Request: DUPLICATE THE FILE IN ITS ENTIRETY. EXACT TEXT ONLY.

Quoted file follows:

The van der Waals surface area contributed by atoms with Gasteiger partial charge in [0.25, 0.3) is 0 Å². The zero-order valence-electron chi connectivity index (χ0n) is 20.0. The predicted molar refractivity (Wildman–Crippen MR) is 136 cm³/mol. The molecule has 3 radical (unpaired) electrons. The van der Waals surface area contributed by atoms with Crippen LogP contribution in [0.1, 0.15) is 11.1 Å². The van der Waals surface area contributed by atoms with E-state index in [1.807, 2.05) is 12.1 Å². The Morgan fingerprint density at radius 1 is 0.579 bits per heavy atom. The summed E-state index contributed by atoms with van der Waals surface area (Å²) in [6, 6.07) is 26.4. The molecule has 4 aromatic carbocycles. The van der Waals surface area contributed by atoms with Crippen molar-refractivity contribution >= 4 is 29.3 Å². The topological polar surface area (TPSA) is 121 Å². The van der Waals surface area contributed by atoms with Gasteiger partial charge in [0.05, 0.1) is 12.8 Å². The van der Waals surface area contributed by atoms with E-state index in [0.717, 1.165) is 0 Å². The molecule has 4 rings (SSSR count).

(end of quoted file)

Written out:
The van der Waals surface area contributed by atoms with Gasteiger partial charge in [0.25, 0.3) is 0 Å². The zero-order valence-electron chi connectivity index (χ0n) is 20.0. The predicted molar refractivity (Wildman–Crippen MR) is 136 cm³/mol. The molecule has 3 radical (unpaired) electrons. The van der Waals surface area contributed by atoms with Crippen LogP contribution in [0.1, 0.15) is 11.1 Å². The van der Waals surface area contributed by atoms with E-state index in [1.807, 2.05) is 12.1 Å². The Morgan fingerprint density at radius 1 is 0.579 bits per heavy atom. The summed E-state index contributed by atoms with van der Waals surface area (Å²) in [6, 6.07) is 26.4. The molecule has 4 aromatic carbocycles. The van der Waals surface area contributed by atoms with Crippen molar-refractivity contribution >= 4 is 29.3 Å². The topological polar surface area (TPSA) is 121 Å². The van der Waals surface area contributed by atoms with Gasteiger partial charge in [0.05, 0.1) is 12.8 Å². The van der Waals surface area contributed by atoms with E-state index in [0.717, 1.165) is 0 Å². The molecule has 4 rings (SSSR count).